Like a rooster claiming credit for the sunrise, Gov. Bruce Rauner crowed into a bouquet of microphones on the steps of the Supreme Court Building in Washington, D.C., on Wednesday about a significant ruling that went against public employee unions.
Newspapers and TV stations dutifully heralded the decision as a major win for the governor, but I don’t see it that way.
Rauner’s claim to being significantly involved in the case is false. He repeatedly said such things as “we’re gonna win,” even though for the last three years he’s been nothing more than a cheerleader for plaintiff Mark Janus, a state employee.
That’s not me ragging on Rauner again. It’s Patrick Hughes, president of the Liberty Justice Center, part of Janus’ legal team, in a Feb. 19 letter to Rauner telling him to knock off the grandstanding.
“Yes, you initiated the Janus case by issuing an executive order in 2015. But that’s where your involvement ended,” wrote Hughes. “Saying otherwise and implying continued involvement is dishonest.”
Even that harsh assessment overstated Rauner’s importance. The successful challenge to laws that allow public-sector unions to collect “agency fees” from state workers who choose not to belong to unions yet who enjoy the benefits of union membership actually began in California in 2013, when Rauner was still a private citizen.
In Orange County, a group of public school teachers represented by a conservative public-interest law firm challenged the imposition of mandatory fees on First Amendment grounds. That case — Friedrichs v. California Teachers Association — made it to oral argument at the Supreme Court on Jan. 11, 2016, and most observers predicted the teachers would prevail.
But conservative Justice Antonin Scalia died unexpectedly a little more than a month later, and the cased ended, unresolved, in a 4-4 deadlock.
The confirmation of a ninth justice, Neil Gorsuch, in early 2017, revived the issue, and Janus v. American Federation of State, County, and Municipal Employees Council 31 was the logical next case in the pipeline.
Yes, Rauner had initiated that redundant suit shortly after he took office in January 2015, but four months later a federal judge ruled he had no standing and removed him as a plaintiff.
By the numbers: Janus ruling and 873,110 union-covered workers in Illinois »
5 things to know about Illinois state government employee Mark Janus — and his Supreme Court victory »
Wednesday, Liberty Justice Center co-founder John Tillman, CEO of the conservative Illinois Policy Institute, stood beside Rauner to praise him “for having the vision, the leadership and the courage” to initiate the case “at great risk and under great criticism.”
Courage? To go to the courts in an effort to fulfill a campaign promise he knew he couldn’t get through the General Assembly?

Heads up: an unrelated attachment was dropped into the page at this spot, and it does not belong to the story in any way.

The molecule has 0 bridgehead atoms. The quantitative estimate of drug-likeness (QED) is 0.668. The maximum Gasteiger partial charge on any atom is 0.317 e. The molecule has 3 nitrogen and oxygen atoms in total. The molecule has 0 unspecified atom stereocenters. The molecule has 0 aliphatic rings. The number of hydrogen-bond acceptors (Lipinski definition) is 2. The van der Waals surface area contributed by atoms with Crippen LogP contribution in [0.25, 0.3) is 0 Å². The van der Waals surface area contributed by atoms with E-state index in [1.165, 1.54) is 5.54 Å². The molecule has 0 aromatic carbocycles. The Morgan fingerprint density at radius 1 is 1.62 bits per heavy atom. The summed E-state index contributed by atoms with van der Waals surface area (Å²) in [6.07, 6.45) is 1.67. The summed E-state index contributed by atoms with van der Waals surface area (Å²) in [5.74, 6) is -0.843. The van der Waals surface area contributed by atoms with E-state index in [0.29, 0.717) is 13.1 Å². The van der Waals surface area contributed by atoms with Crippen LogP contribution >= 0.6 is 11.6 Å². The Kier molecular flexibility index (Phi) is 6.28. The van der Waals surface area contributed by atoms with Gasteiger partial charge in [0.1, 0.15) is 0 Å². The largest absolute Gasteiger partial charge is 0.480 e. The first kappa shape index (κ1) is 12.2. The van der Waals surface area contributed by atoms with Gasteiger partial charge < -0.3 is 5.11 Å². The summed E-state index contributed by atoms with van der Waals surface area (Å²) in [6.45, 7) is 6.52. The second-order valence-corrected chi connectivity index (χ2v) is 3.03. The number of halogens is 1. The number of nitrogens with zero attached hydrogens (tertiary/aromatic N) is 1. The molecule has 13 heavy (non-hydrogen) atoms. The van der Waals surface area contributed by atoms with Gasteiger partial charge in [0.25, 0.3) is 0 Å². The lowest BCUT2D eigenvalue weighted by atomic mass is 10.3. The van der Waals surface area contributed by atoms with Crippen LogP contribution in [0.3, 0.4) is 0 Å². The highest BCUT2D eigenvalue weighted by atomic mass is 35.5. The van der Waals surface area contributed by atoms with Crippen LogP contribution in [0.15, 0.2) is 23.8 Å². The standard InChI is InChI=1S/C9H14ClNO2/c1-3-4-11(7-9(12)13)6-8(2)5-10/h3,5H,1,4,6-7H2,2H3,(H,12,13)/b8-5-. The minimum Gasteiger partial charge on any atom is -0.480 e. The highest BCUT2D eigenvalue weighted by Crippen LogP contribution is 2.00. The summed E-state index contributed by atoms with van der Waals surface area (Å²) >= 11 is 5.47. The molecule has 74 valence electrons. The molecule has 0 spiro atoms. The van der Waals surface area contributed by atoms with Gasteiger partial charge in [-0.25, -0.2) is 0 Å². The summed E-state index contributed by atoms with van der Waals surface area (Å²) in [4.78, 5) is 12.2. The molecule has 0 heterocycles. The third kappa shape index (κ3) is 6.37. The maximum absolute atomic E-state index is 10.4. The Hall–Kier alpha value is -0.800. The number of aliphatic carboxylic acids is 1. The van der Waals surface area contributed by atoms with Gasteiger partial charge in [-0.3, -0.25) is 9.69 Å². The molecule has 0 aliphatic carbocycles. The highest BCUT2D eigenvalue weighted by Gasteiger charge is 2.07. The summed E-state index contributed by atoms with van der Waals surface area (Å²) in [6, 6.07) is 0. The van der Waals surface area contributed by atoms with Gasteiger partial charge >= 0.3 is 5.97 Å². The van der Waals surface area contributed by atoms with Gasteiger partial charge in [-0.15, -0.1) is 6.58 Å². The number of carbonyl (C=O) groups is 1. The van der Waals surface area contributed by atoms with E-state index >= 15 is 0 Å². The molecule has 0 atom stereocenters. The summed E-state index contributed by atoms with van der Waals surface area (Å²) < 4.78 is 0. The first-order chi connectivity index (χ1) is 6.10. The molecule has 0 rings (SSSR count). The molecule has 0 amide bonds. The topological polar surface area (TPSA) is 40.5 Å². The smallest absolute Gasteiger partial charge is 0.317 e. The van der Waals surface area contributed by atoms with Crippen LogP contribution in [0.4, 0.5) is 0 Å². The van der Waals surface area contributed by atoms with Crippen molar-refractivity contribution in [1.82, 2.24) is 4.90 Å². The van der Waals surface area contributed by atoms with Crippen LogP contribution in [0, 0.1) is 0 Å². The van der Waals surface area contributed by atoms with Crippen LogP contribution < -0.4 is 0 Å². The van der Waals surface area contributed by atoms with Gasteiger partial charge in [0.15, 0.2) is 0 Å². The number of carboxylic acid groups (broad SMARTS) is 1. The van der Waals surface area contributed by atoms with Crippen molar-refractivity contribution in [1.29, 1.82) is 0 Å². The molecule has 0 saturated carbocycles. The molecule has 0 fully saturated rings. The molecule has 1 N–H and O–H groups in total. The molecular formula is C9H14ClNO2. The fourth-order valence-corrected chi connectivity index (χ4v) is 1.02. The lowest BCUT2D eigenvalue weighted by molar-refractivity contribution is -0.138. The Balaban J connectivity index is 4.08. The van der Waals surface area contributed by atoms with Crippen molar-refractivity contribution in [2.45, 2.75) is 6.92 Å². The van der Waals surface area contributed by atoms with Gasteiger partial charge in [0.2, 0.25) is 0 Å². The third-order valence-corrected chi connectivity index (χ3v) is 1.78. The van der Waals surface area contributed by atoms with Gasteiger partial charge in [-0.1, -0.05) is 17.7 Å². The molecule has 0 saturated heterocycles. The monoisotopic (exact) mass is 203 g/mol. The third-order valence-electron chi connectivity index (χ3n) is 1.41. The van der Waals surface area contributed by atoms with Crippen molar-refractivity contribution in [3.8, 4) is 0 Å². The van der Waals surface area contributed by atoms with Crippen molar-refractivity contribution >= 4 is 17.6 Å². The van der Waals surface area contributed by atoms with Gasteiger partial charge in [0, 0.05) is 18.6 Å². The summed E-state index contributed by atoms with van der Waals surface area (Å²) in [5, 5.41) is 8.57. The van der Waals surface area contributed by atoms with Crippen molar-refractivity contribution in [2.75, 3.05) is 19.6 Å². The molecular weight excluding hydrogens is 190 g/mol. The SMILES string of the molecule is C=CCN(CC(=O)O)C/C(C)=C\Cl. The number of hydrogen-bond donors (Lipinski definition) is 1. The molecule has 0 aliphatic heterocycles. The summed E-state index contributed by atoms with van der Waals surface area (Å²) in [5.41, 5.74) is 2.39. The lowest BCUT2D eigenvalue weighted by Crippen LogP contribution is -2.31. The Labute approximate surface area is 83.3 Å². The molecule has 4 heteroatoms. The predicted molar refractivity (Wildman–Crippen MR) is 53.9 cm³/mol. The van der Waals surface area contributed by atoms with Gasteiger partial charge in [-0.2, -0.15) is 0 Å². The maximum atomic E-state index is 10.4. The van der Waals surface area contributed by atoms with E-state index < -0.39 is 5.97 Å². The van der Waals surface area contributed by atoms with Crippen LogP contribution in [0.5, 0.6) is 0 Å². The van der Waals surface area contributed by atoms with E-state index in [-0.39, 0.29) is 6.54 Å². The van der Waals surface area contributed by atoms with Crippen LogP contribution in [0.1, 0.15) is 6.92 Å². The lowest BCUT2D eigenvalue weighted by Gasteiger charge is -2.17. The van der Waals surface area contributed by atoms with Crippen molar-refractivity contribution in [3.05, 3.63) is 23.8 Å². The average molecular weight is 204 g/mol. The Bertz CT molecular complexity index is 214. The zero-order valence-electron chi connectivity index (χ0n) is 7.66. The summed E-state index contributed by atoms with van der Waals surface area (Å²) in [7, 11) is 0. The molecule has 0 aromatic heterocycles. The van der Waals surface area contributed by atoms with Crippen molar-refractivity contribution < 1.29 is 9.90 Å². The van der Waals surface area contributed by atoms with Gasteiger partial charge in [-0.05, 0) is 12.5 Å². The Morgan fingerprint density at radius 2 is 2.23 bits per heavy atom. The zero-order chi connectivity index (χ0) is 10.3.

A great risk? To make good on the invective he’d already hurled at the public-sector unions?
Tillman, who in February was blasting the governor as a failure and saying the IPI would never again accept his money, called the Janus decision “an amazing policy legacy” for Rauner.
No. Policy is hard-won in the legislative trenches.
A win for your side at the Supreme Court is the result of a concerted legal effort. And in this case it could also be the result of Republican Senate Majority Leader Mitch McConnell’s decision in 2016 to decline to consider President Barack Obama’s nominee to replace Scalia, Merrick Garland, who might well have tipped the 5-4 decision for Janus the other way. Instead McConnell delayed consideration of any nominee until after the inauguration of a new president, whereupon President Donald Trump was able to install the conservative Gorsuch.
And talk of Rauner’s “win” here is additionally complicated by the question of whether being identified with the Janus case — even if only as an outspoken fan of the plaintiff’s cause — will end up being seen as a political plus for Rauner in his re-election bid this year. Though they like to cloak their advocacy with gauzy platitudes about freedom of speech, those backing the Janus effort, including Rauner, are plainly motivated by a desire to destroy public-sector unions.
These unions, for all their flaws, have provided a bulwark against the decline of the middle class and the widening income gap.
If what we’ve seen in nearly every other state is a guide, the free-market advocacy groups now purring about their desire merely to give state workers the right to decide will soon pour tens of millions of dollars into an effort to persuade them to decide to keep their union dues and let other suckers pay the freight.
Only if voters in November signal their approval to the fallout from that effort will it be right to call this a victory for Rauner.